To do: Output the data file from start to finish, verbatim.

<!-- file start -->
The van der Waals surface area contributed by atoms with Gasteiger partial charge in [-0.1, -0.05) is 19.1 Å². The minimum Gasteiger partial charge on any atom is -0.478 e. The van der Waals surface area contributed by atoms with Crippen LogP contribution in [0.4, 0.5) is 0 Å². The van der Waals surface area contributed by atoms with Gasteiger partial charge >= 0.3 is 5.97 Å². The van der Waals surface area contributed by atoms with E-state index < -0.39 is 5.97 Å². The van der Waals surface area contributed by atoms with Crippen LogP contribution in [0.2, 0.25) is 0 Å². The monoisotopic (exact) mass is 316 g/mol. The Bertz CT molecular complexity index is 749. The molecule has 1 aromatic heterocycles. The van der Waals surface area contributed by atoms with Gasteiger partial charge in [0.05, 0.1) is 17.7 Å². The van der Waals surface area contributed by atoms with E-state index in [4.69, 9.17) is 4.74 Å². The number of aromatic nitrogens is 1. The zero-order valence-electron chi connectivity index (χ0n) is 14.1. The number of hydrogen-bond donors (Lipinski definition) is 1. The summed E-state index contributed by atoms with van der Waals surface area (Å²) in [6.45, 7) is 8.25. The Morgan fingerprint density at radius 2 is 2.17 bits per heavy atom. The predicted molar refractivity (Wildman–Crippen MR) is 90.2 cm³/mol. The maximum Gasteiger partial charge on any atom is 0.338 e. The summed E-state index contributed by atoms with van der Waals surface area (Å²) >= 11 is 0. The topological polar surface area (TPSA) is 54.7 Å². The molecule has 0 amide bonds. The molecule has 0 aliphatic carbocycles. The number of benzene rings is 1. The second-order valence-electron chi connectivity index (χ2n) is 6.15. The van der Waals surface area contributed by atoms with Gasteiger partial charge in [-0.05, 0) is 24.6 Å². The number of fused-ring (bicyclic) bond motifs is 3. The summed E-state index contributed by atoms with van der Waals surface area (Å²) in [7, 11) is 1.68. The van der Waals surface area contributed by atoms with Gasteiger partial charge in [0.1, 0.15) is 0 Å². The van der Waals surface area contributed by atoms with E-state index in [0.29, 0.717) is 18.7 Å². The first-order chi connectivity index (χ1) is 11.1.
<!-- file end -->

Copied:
The van der Waals surface area contributed by atoms with Gasteiger partial charge in [-0.1, -0.05) is 19.1 Å². The minimum Gasteiger partial charge on any atom is -0.478 e. The van der Waals surface area contributed by atoms with Crippen LogP contribution in [0.4, 0.5) is 0 Å². The van der Waals surface area contributed by atoms with Gasteiger partial charge >= 0.3 is 5.97 Å². The van der Waals surface area contributed by atoms with E-state index < -0.39 is 5.97 Å². The van der Waals surface area contributed by atoms with Crippen LogP contribution in [0.2, 0.25) is 0 Å². The monoisotopic (exact) mass is 316 g/mol. The Bertz CT molecular complexity index is 749. The molecule has 1 aromatic heterocycles. The van der Waals surface area contributed by atoms with Gasteiger partial charge in [0.05, 0.1) is 17.7 Å². The van der Waals surface area contributed by atoms with E-state index in [4.69, 9.17) is 4.74 Å². The number of aromatic nitrogens is 1. The zero-order valence-electron chi connectivity index (χ0n) is 14.1. The number of hydrogen-bond donors (Lipinski definition) is 1. The summed E-state index contributed by atoms with van der Waals surface area (Å²) in [6.45, 7) is 8.25. The Morgan fingerprint density at radius 2 is 2.17 bits per heavy atom. The predicted molar refractivity (Wildman–Crippen MR) is 90.2 cm³/mol. The maximum Gasteiger partial charge on any atom is 0.338 e. The summed E-state index contributed by atoms with van der Waals surface area (Å²) >= 11 is 0. The topological polar surface area (TPSA) is 54.7 Å². The molecule has 0 amide bonds. The molecule has 0 aliphatic carbocycles. The number of benzene rings is 1. The second-order valence-electron chi connectivity index (χ2n) is 6.15. The van der Waals surface area contributed by atoms with Gasteiger partial charge in [-0.05, 0) is 24.6 Å². The number of fused-ring (bicyclic) bond motifs is 3. The summed E-state index contributed by atoms with van der Waals surface area (Å²) in [7, 11) is 1.68. The van der Waals surface area contributed by atoms with Gasteiger partial charge in [0.1, 0.15) is 0 Å². The van der Waals surface area contributed by atoms with E-state index in [0.29, 0.717) is 18.7 Å². The first-order chi connectivity index (χ1) is 11.1.